Heroes of Environmental Diplomacy: Profiles in Courage 

Available Now.


Food for Thought UNFCCC 2009: Two Elephants in the room

by Felix Dodds Executive Director Stakeholder Forum
7th December in Outreach at the UNFCCC

I was very pleased to see the Optimum Population Trust publish last week a report calling for some offset money to be used for family planning in the developing counties. They argue that cutting down the number of children being born is more cost effective than using solar panels or planting trees. They estimate that the one child policy in China has had the impact that 400 million additional Chinese citizens have not been born and that that has a significant impact on CO2 emissions we would have had. I would add that this should never condone the way China did it.

Their estimates are that for every £4 spent on contraception saves one tonne of CO2 being added to global warming, a similar reduction from tree planting would cost £8 of wind power would be £15 and £31 for solar energy. 

The scheme is called Popoffsets. I fully support good family planning in developing countries and if this scheme is robust then it could be an important contribution.

Which brings me to the second elephant in the room and that is: the developed countries consumption patterns and the crazy economic model that supports it. If we were working within the planetary limits then it isn’t the family planning of developing countries that needs to be addressed it is the family planning in the developed countries.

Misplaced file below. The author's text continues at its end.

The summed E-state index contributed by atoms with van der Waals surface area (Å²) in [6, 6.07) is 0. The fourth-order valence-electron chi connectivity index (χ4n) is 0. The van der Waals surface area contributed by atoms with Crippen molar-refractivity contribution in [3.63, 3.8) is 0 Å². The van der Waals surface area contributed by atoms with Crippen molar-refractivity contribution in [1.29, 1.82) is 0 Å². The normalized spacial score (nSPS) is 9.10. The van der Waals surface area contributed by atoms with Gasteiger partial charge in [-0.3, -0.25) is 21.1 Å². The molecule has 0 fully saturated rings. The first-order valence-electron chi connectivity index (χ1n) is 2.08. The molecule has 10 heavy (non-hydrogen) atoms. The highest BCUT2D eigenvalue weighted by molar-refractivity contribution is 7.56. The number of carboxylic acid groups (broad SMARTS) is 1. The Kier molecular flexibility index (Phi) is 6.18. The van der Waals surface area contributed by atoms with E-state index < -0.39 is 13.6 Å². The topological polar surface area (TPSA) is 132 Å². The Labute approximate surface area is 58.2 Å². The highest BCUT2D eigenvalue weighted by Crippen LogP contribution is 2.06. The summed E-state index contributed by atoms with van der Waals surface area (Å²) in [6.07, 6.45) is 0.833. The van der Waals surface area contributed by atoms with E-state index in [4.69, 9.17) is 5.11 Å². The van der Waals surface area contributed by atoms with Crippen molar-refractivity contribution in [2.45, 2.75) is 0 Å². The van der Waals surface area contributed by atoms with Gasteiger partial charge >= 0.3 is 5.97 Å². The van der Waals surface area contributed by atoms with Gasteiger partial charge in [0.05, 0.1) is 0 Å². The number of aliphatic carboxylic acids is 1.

I wonder what the impact would be if the developed countries were to take the radical move to also introduce a one child policy, or even guidance. After all we commend the work that China has done to keep its population down, if we kept ours down what would be the reduction in the carbon produced by ensuring that develop countries moved to one child per family?  It would be significant.

Perhaps there is even a third elephant in the room. If governments do not secure a planetary stability of only 1.5 degrees rises then we are going to see more and more displaced people. At present our answer to migration seems to be to build walls and restrict migration. I wonder what will our response be to – say the melting of the Himalaya glaciers - which could displace millions of people perhaps hundreds of millions. Only on Saturday Only yesterday the Bangladesh Financial Minister Abul Maal Abdul Muhith said he expected by 2050 from his country 20 million environmental refugees and called on developed countries to take  some of them.

Do we need to start preparing our populations in the developed countries for a much more flexible and human response to the future ‘environmental refugees’. They will need somewhere to go. After all what we will see is due to the historical contribution that developed countries have made in their development. Maybe we need to be starting to have a contingency plan for a new Marshall Plan.

Of course there is an obvious answer to this before we get there and that is to keep the temperature rise under 1.5 degrees.

Population, consumption patterns, migration not to forget water, food, and energy security. A new landscape is developing which does remind me of a saying of Alberrt Einstein. “There are two infinites, the universe and human stupidity and I am not sure of the former.” Lets hope he is wrong.

  • Created on .